Once integration is in place, we see tremendous opportunity for increased monetization and anticipate significant expansion of the number of markets in which we have a local presence. While we have tremendous focus on mobile monetization, we’re also investing heavily to ensure that we maintained and expand our category leadership as the best personalized radio experience in the world in the mobile environment.
Just last week we released a new version of our Android app, the most comprehensive update we’ve completed since launching the Android app three years ago. We also updated our iOS Apple app about a month ago. The feedback we received from our listeners has been enthusiastic and our efforts to deliver the category defining experience on mobile will continue.
While we still have an extraordinary amount of opportunity to grow in the US, we're excited about our first international expansion of Pandora into Australia and New Zealand. Our dream is to some day have billions of people listening to Pandora around the world. So we're excited to take this first step.
As we know from our US experience, the reality in the world of ad supported media is that advertisers are not interested in small audiences. So our primary focus initially in Australia and New Zealand will be to generate audience growth in order to achieve the scale needed to attract significant advertising revenue similar to how we develop in the United States.
Right now the roadmap for Australia and New Zealand includes creating specific mobile apps for the region and building the necessary infrastructure to develop the business in those countries.
In summary, Pandora continues to disrupt radio, providing listeners with the best in the world personalized radio experience and advertisers with unique and compelling opportunities to speak with their target customers across the full range of devices those customers are now spending time with.
As a result our market share gains and advertising revenue growth continue at an extraordinary pace. Our core mobile monetization strategies are working and we believe that our scale coupled with our products unique advertising capabilities give Pandora an advantage in capturing an out size share of media buying from advertisers as they shift their spending from traditional forms of media to online and mobile.
We're please with our second quarter results and our excited by the opportunities we see for the remainder of this year and for years to come.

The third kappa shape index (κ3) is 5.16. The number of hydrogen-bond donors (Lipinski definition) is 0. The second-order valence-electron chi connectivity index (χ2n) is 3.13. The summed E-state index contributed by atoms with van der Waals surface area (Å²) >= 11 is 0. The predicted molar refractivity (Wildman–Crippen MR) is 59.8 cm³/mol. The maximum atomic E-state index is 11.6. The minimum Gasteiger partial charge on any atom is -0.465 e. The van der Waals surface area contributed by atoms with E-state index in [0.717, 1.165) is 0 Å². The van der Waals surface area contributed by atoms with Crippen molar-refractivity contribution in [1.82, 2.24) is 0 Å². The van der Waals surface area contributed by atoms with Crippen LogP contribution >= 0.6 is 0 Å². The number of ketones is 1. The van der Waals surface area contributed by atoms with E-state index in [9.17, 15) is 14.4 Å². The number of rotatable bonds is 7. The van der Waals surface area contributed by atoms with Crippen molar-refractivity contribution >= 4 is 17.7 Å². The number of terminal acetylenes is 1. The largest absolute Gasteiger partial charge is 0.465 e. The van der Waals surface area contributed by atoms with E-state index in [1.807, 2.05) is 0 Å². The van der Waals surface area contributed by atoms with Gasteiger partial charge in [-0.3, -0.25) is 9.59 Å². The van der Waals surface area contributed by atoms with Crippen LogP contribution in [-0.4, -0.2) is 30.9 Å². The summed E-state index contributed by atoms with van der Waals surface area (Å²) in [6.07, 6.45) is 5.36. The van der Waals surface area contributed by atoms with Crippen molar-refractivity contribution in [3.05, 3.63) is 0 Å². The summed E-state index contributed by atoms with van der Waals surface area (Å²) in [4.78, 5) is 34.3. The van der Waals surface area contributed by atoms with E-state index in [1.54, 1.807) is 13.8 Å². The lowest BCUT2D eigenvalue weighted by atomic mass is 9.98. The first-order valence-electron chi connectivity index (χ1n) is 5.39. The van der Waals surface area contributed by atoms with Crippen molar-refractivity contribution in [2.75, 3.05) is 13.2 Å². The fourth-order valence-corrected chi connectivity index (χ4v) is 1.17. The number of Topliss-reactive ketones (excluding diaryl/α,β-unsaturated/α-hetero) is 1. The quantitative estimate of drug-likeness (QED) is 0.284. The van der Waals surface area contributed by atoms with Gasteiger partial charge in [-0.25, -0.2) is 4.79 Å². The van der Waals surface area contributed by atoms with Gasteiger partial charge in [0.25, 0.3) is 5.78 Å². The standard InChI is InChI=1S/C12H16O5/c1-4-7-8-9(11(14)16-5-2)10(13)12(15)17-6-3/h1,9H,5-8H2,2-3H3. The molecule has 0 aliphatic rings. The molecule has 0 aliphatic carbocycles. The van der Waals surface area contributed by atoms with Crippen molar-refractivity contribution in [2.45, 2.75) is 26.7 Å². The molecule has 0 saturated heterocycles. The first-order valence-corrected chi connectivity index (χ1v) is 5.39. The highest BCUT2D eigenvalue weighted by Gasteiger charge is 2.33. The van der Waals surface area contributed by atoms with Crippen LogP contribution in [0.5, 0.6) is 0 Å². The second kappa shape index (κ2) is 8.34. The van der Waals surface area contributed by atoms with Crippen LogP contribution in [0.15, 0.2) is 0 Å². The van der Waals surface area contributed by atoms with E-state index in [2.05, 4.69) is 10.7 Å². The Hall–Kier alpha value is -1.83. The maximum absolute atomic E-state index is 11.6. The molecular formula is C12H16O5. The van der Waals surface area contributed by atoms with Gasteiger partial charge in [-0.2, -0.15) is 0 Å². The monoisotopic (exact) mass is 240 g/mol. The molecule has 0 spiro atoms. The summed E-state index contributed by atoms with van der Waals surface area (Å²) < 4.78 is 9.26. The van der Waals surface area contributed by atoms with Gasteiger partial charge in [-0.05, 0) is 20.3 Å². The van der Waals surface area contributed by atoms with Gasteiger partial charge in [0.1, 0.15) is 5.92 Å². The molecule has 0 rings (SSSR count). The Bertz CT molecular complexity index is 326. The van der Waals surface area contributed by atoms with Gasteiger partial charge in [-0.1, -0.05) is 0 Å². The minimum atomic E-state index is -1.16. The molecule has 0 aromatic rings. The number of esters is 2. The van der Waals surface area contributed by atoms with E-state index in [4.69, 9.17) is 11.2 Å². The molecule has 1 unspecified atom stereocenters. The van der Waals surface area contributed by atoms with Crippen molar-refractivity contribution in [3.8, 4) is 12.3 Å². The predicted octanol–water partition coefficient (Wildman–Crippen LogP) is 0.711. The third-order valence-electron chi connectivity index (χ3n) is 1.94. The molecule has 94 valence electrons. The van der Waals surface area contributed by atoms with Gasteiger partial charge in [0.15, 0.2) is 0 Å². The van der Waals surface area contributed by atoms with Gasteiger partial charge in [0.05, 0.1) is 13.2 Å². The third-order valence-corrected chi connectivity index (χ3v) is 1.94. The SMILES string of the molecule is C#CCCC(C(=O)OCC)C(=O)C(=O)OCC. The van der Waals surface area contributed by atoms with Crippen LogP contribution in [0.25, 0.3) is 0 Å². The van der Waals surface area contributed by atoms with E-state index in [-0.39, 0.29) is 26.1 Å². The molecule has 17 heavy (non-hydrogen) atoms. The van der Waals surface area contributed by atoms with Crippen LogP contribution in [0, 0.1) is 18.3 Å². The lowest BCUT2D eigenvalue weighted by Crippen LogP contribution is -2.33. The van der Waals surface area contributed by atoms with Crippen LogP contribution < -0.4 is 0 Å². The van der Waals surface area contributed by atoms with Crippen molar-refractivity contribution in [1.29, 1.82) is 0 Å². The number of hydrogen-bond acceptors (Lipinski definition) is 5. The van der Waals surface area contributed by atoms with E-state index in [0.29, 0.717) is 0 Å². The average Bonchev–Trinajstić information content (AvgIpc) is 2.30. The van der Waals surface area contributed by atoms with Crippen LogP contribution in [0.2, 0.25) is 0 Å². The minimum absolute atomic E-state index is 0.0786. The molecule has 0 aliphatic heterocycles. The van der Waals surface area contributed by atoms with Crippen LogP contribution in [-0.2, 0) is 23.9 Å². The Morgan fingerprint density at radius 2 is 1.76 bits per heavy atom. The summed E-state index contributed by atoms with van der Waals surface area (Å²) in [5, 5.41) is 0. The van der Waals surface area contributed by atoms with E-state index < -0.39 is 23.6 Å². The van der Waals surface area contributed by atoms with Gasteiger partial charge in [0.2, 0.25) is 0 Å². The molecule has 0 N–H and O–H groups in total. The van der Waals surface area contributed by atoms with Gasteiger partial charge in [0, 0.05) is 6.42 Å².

With that let me turn it over to Steve.
Thank you, Joe. I am also pleased with the second quarter performance from a revenue and profitability perspective. So I'll review our second quarter performance in some detail in addition to providing our updated financial plans for the third quarter and the fiscal year. And then we'll take your questions.
Pandora delivered second quarter revenue of $101.3 million representing 51% growth from the year ago quarter and a Joe mention above the high end of our guidance. Advertising revenue was $89.4 million, a 53% year-over-year increase and subscription in other revenues was $11.9 million and grew 36% year-over-year.
For the second quarter of fiscal 2013 on a GAAP basis, the net loss per share was $0.03. Non-GAAP EPS was breakeven excluding approximately $6 million in stock based compensation and exceeding the high end of our non-GAAP EPS guidance by $0.03. GAAP net loss per share is based on 167 million weighted average shares outstanding and non-GAAP are based on 190 million weighted average shares outstanding.
These calculations as well assume minimal tax expense due to our net operating loss position. On our fourth quarter call, we introduced monthly user metrics and we'll continue to provide this information until third party audience measurements are in place that would provide radio, mobile and cross platform advertisers’ accurate information on Pandora’s users and usage.
Moving forward, we plan on showing more detail on RPMs on a quarterly basis in order to help investors better understand our monetization efforts on both the desktop as well as mobile and other connected devices. Keep in mind, RPM is defined as revenue earned per thousand listening hours. Total RPM includes ad and subscription hours.
We are pleased with the 80% growth in our total listening hours from 1.83 billion in the second quarter of fiscal 2012 to 3.3 billion this quarter. Total listening hours on mobile and other connected devices have moved from approximately 70% to more than 75% of our total listening hours expanding our position as a leading mobile service for both consumers and advertisers.
On mobile and other devices, total mobile RPMs increased from 19.8 in the trailing 12 month period in the July 31, 2011 to 21.5 in the same period this year. Mobile and other connected device ad RPMs increased from [18.07] in the trailing 12 months period ended July 31 to 20.4 in the same period this year.
This represents a solid improvement and reflects our continued focus on monetizing our mobile opportunities. On to traditional computer, total RPMs decreased from 61.3 in the trailing 12 months period ended July 2011 to 54 in the same period this year. Traditional ad RPMs decreased from 65.2 in the trailing 12 month period ended July 2011 to 56.9 in the same period this year.
Primarily because we effectively eliminated the 40 hour per month free listening [cap] on traditional computers in September 2011 which contributed to the sharp increase in listener hours roughly an increase of 42% year-over-year for total traditional computer listening hours during the 12 months period and an increase of 46% year-over-year for ad supported desktop listening hours during that trailing 12 months.
As a result, total RPMs decreased from 34.9 in the trailing 12 month period from July 31, 2011 to 30.3 in that same period this year.
This reflects the continuing mixture from desktop to mobile listening and is consistent with what we expected in terms of RPM transfer for the year. Moving on to expenses, we increased headcount 38% year-over-year from 427 employees at the end of the second quarter of fiscal 2012 to 589 employees at the end of the second quarter of fiscal 2013.